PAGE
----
By allowing ads to appear on this site, you support the local businesses who, in turn, support great journalism.
Schofield defends school boards stance on Jones
County may close elementary school to save money
0427jones1
Members of the Hall County Board of Education listen as parent Marlon Mayfield addresses them at the First Baptist Church chapel Monday evening during the second public hearing regarding the potential closing of Jones Elementary School.

Hall County’s schools chief spoke Monday night in defense of the Hall County Board of Education’s position concerning whether to close Jones Elementary School as a cost-saving measure.

Superintendent Will Schofield said he was offended by assertions that closing the school is a “done deal, we’re just going through this for fun, we’re going to close it anyway.”

“As the man who sits and drinks coffee with these men, who say, ‘I didn’t sleep last night again, this is an incredibly difficult decision,’ I feel an obligation to stand at their back and stand in the gap,” he said at the end of a second and final public hearing on the matter.

“Nobody has made the decision. In fact, (the board) has continued to ask me to put this decision off as long as is possible, until all the information comes in.”

Andrea Chastain, president of the Chicopee Village Homeowners Association, broached the subject in her comments to the board.
Newspaper reports keep referring to a “potential closing, but yet when (talking) to school board members, they’re telling me it’s a done deal,” she said.

“Why are we here if it’s a done deal? Is this a formality to appease people who only think that they’re giving input?”

A handful of other residents and parents spoke up at the meeting, moved from the Hall County central office to nearby First Baptist Church in bracing for a heavy crowd that didn’t show.

“As a parent of a student who goes to Jones, just make sure that before you disrupt the lives of all the students at the school, that you have looked at every option available to you, which I feel like you have,” Marlon Mayfield said.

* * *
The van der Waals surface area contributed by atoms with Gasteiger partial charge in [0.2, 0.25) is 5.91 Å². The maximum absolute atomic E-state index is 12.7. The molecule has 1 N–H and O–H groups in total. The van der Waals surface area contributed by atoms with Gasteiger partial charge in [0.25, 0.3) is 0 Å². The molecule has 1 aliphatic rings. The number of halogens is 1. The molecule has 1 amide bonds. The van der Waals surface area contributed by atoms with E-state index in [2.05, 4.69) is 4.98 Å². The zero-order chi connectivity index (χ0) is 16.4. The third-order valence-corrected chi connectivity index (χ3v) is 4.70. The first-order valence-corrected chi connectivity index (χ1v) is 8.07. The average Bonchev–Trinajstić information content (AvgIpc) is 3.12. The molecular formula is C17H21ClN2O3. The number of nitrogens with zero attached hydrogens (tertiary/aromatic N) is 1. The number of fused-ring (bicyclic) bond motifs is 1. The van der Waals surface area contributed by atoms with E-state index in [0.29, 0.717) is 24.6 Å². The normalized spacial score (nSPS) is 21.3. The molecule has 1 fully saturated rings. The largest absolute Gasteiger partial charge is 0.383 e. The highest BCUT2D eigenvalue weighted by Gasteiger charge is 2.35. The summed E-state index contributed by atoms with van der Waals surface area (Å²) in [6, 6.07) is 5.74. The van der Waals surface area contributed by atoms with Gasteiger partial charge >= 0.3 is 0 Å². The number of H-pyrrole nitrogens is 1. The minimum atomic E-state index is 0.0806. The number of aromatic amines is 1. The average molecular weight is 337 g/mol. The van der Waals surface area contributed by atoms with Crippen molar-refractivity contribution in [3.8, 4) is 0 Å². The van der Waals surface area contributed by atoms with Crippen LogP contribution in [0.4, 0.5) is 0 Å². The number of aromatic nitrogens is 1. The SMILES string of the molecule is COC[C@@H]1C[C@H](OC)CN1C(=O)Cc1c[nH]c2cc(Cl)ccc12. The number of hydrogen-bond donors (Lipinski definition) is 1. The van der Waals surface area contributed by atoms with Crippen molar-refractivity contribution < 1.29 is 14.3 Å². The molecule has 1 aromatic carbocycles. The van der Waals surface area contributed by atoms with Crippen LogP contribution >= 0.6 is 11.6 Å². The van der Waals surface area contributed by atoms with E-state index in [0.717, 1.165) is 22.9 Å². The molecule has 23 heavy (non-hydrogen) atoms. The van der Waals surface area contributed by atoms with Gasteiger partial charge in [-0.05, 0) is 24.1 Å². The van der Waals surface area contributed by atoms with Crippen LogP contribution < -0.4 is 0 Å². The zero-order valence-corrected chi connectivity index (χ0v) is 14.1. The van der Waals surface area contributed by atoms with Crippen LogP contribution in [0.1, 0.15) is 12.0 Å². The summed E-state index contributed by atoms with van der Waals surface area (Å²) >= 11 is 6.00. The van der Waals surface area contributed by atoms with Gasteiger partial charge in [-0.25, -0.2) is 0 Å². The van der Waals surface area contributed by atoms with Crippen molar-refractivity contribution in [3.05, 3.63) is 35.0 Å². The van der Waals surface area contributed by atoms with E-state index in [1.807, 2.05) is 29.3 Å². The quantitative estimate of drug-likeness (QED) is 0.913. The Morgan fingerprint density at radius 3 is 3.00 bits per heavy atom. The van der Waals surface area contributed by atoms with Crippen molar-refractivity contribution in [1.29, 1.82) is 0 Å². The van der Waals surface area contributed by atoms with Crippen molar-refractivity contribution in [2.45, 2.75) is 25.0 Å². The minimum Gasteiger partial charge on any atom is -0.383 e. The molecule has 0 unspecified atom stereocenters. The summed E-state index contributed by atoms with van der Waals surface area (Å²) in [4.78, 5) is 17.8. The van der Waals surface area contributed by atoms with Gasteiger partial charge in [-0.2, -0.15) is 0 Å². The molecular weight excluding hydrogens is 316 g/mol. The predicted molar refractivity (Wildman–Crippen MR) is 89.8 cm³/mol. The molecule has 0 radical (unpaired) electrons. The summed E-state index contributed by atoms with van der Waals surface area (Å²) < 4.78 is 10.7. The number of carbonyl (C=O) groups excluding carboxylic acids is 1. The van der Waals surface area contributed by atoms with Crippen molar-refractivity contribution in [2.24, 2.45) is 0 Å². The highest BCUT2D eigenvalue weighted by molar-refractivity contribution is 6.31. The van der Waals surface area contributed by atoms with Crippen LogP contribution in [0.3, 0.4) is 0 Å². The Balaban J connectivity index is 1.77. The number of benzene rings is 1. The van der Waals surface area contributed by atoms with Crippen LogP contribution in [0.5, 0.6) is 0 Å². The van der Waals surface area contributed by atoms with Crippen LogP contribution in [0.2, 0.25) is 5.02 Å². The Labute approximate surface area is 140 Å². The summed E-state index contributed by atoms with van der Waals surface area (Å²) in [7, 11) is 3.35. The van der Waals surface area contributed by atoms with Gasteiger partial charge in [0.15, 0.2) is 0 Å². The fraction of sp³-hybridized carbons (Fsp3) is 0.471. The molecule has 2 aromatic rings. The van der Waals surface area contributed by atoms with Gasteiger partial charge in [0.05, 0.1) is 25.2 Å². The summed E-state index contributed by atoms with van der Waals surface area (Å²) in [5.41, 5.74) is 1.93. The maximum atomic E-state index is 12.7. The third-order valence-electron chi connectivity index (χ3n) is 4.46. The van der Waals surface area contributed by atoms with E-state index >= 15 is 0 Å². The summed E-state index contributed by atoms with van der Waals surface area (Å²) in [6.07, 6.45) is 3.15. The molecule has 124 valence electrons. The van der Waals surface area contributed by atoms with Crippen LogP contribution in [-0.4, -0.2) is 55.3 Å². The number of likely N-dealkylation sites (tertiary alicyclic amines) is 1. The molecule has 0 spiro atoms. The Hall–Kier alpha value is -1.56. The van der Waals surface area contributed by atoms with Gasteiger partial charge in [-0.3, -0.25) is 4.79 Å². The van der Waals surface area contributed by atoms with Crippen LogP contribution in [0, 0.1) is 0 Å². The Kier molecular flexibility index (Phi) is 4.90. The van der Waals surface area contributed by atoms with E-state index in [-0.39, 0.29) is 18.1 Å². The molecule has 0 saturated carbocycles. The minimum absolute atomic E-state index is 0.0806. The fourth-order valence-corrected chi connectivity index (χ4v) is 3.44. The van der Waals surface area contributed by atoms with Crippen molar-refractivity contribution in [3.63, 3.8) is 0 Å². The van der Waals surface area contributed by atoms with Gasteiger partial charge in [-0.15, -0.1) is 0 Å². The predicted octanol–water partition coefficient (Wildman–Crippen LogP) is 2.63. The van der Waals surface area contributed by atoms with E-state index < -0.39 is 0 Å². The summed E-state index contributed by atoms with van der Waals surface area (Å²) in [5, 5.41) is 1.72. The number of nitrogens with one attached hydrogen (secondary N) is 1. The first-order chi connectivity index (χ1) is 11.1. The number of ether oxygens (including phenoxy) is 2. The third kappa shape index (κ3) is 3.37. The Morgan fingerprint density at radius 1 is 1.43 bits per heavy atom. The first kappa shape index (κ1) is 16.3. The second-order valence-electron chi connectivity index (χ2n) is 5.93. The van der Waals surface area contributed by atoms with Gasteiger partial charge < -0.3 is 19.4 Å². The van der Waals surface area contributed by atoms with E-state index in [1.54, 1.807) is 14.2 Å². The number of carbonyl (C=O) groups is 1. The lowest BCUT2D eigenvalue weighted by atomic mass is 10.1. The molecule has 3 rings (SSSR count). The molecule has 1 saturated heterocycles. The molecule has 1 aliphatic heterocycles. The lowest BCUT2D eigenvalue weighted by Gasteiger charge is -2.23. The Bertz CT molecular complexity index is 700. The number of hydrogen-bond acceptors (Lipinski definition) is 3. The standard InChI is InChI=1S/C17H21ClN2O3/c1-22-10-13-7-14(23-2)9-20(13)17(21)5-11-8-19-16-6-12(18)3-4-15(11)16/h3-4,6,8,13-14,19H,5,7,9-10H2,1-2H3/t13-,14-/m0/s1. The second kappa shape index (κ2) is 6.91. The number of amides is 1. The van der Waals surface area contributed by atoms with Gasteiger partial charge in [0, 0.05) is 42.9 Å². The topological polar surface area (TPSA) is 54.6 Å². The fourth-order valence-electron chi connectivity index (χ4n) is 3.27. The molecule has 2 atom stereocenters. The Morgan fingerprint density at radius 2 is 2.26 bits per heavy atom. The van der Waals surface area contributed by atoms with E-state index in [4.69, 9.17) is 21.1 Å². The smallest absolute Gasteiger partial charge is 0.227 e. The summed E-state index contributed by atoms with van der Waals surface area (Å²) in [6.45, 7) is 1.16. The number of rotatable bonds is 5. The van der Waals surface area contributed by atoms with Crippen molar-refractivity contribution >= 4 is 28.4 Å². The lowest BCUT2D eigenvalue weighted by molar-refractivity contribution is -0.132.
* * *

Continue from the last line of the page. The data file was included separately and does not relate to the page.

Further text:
The board is weighing the decision expecting a tough budget year starting in July.

If the school is closed, students are expected to be split between McEver and Chicopee Woods elementary schools.

Mary Beth Sutton referred to a comment by Schofield that, if Jones is closed, the school system possibly could use the vacant building as a revenue-raising pre-kindergarten center.

“I was wondering why we couldn’t just dedicate a wing of our school to that pre-K idea, since we are small, and continue to have Jones Elementary in that facility,” she said.

A vacant building would be left “to the discretion of vandals and any other person who wants to ... destroy our property,” Sutton added.

“I think it’s going to cause property values in the Chicopee area to drop and cause great concern for homeowners around our school.”

Chad Cobb, president of Jones PTO, asked if other schools would be on the chopping block if tax revenues don’t improve in the next few years.

“If we keep closing small elementary schools, we’re going to lose the heritage of the county,” he said. “... I just pray that you use your heart ... instead of your pocketbooks on this decision.”

Jones has an estimated enrollment of 350 students for next school year. By comparison, McEver’s estimated enrollment is 485 students and Chicopee’s estimated enrollment is 765 students.

The board expects to make a final decision about the possible closure by its next work session, which is set for 5 p.m. May 10.

Staff writer Brandee Thomas contributed to this report.

Regional events